September 27, 2021
9 Biggs Killer Whales Amidst Ocean Swells and Rainbows
Abby | M/V Kestrel | 2pm | 9/27/2021
Captain Gabe and I haven’t been on Kestrel together for a long time, and for that reason we knew it was going to be a great day. We left the dock with the only sighting report of the day, which was a long shot… but we were determined to make it work. We zipped out of the harbor and headed north through San Juan Channel while just about every other operator went south. It was a windy day with a rainy forecast, but we knew we could beat the weather. We rounded Roche Harbor in Spieden Channel and made a beeline for Haro Strait to check the conditions. Gabe had a feeling that traveling around to the northern end of the island would yield us the best weather window for making it to our sighting report in Canadian waters.
We motored towards Victoria, B.C. through the fog and mist. We slowed down through Bayne’s Channel where the sky opened up with a little more sun. The water was glass. We took a quick minute to stretch our legs then headed out into the Strait of Juan De Fuca. Once we were parallel with Port Angeles (on the Olympic Peninsula), we saw the orcas.
Below are the individuals we saw in bold, with their nicknames, alphanumeric designation, birth year, and gender. Notice how only one individual between both of these matrilines was not present… that’s because that youngster has been traveling with his aunt (mom’s sister) and two cousins the past two weeks. He was probably excited to see them since they tend to spend a lot of their time in SE Alaska during the summer months, so he just ditched the rest of his family for a little while!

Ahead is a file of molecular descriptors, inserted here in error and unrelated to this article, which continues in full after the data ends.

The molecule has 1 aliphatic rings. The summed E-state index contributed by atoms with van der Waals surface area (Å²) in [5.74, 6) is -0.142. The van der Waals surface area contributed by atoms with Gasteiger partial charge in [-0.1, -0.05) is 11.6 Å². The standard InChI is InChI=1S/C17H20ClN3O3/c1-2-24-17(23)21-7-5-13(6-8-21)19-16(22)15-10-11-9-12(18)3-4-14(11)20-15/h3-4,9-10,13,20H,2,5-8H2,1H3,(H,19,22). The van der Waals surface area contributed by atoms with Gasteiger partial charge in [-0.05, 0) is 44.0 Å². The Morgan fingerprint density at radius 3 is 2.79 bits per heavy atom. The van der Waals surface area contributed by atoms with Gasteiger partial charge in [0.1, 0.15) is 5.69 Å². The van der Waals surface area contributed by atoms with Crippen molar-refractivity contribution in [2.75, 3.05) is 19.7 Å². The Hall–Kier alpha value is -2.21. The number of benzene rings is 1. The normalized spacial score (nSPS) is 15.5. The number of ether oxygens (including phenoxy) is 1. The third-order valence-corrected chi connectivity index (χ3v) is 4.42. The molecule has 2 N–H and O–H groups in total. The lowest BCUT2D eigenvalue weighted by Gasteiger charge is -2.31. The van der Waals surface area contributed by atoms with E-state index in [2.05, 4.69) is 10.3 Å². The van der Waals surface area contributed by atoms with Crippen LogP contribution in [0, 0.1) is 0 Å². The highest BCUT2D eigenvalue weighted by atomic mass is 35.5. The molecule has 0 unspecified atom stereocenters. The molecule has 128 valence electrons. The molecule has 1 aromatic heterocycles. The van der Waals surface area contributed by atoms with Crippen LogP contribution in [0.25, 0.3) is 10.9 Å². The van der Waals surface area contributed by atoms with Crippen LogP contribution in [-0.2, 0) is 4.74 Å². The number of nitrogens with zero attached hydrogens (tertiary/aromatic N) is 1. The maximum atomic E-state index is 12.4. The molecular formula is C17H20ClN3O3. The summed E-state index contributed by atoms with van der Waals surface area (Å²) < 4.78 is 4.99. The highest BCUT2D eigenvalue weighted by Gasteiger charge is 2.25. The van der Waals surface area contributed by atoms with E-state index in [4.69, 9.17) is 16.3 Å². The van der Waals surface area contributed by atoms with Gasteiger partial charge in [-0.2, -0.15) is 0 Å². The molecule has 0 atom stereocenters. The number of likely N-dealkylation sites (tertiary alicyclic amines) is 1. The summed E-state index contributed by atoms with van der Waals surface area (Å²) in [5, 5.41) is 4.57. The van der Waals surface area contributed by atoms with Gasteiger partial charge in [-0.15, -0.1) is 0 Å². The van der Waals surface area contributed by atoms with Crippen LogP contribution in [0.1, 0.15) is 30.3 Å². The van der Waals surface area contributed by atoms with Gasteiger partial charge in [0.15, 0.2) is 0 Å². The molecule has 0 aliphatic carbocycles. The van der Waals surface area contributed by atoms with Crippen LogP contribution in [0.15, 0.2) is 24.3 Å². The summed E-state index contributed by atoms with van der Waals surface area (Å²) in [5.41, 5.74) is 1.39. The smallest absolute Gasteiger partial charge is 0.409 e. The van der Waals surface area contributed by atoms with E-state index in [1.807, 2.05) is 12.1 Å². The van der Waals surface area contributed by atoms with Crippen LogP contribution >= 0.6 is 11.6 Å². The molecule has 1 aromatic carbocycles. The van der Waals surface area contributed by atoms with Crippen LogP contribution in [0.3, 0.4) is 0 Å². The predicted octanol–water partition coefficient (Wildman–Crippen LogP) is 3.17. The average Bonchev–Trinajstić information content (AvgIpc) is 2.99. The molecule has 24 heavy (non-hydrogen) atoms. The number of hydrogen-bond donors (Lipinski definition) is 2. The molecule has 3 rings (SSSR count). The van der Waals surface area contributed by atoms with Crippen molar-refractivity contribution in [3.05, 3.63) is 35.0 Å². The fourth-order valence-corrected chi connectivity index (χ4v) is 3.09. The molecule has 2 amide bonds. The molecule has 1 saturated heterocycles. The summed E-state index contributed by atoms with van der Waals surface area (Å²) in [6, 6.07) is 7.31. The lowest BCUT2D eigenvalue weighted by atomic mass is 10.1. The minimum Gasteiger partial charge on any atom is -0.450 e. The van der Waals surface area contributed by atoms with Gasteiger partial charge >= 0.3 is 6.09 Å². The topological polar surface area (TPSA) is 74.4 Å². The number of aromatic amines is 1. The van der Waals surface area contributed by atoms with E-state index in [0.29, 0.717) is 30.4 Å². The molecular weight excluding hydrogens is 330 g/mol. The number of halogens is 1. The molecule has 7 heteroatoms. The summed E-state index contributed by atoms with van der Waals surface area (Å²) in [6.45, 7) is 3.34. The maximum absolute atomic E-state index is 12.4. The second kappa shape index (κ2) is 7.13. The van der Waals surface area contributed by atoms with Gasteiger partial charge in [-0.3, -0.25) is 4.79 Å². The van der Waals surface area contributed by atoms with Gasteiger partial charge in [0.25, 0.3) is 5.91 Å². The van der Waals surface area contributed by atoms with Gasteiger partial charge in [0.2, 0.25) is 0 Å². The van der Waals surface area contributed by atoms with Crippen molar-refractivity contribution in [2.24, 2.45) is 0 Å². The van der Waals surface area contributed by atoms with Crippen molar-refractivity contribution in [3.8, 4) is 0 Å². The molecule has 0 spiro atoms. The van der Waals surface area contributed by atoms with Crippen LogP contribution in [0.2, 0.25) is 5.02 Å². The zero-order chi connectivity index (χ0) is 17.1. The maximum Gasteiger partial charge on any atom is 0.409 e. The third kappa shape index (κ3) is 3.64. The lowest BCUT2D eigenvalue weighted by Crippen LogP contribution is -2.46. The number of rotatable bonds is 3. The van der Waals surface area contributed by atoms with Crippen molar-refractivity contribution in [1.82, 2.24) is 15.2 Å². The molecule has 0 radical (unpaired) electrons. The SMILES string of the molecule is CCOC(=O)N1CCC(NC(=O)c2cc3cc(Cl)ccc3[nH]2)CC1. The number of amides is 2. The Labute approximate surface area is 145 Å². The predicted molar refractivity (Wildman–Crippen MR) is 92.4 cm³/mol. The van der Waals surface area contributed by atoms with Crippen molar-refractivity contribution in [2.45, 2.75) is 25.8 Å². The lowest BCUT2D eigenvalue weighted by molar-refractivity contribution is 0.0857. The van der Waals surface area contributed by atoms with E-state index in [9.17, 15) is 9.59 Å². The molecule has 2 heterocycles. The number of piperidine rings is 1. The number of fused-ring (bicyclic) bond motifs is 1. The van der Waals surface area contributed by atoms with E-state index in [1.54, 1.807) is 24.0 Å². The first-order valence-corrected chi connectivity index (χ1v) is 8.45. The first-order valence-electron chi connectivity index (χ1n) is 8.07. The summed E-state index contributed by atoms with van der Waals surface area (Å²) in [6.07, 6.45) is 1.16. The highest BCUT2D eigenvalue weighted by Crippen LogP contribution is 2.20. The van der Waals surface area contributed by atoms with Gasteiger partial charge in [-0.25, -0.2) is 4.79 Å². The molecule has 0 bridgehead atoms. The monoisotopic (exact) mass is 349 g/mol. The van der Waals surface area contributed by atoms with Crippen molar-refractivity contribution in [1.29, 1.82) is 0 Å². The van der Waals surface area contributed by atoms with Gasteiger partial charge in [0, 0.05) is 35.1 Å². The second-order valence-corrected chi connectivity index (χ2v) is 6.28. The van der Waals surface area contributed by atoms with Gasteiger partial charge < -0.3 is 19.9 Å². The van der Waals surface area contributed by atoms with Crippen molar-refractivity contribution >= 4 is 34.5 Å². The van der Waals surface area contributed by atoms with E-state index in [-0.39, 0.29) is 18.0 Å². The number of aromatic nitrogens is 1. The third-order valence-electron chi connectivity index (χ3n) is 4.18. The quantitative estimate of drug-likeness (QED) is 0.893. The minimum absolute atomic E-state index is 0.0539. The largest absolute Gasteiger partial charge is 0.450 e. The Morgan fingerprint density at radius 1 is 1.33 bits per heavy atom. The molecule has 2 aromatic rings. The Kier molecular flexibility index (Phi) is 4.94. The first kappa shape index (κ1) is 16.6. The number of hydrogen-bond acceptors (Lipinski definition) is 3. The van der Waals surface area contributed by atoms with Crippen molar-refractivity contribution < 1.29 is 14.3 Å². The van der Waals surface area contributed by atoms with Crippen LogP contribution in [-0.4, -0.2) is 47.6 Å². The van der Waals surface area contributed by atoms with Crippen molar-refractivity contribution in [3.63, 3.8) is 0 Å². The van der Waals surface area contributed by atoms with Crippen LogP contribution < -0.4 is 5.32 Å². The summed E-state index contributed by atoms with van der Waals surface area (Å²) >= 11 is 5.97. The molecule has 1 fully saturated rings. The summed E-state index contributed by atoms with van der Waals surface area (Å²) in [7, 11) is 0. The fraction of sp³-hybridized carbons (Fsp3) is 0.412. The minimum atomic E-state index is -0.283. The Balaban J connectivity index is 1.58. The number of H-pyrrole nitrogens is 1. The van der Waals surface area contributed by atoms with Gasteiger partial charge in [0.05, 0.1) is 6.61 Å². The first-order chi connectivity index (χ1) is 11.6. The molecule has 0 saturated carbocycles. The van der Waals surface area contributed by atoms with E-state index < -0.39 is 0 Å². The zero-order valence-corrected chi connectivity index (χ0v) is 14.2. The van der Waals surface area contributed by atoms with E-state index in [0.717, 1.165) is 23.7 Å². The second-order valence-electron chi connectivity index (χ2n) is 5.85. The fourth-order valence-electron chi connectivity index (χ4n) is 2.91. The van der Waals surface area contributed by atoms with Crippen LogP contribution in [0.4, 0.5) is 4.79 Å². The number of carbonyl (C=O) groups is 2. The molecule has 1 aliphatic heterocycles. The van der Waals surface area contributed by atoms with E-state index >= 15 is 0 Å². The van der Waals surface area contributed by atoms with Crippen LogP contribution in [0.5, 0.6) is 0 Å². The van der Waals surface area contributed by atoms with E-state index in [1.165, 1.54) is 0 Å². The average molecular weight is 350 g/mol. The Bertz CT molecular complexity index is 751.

- Artemis T065A (1986, Female)
- Ooxjaa T065A2 (2004, Male)
- Amira T065A3 (2007, Gender Unknown)
- Ellifrit T065A4 (2011, Female)
- Elsie T065A5 (2014, Male)
- Callisto T065A6 (2018, Female)
- Loon T137 (1984, Female)
- Jack T137A (2002, Male)
- Tempest T137B (2006, Female)
- Wright T137D (2012, Female)
We only had a little time with these two family groups, but it was an amazing and spunky encounter as all of these individuals put on quite the show swimming past the boat! On our way back to the harbor, faces beamed with an orca afterglow while two ends of a rainbow poked out between the clouds. We experienced just about every bit of Pacific Northwest weather on this tour, but had an adventure making it out into the ocean swells to catch a glimpse of arguably the most incredible apex predators on the planet.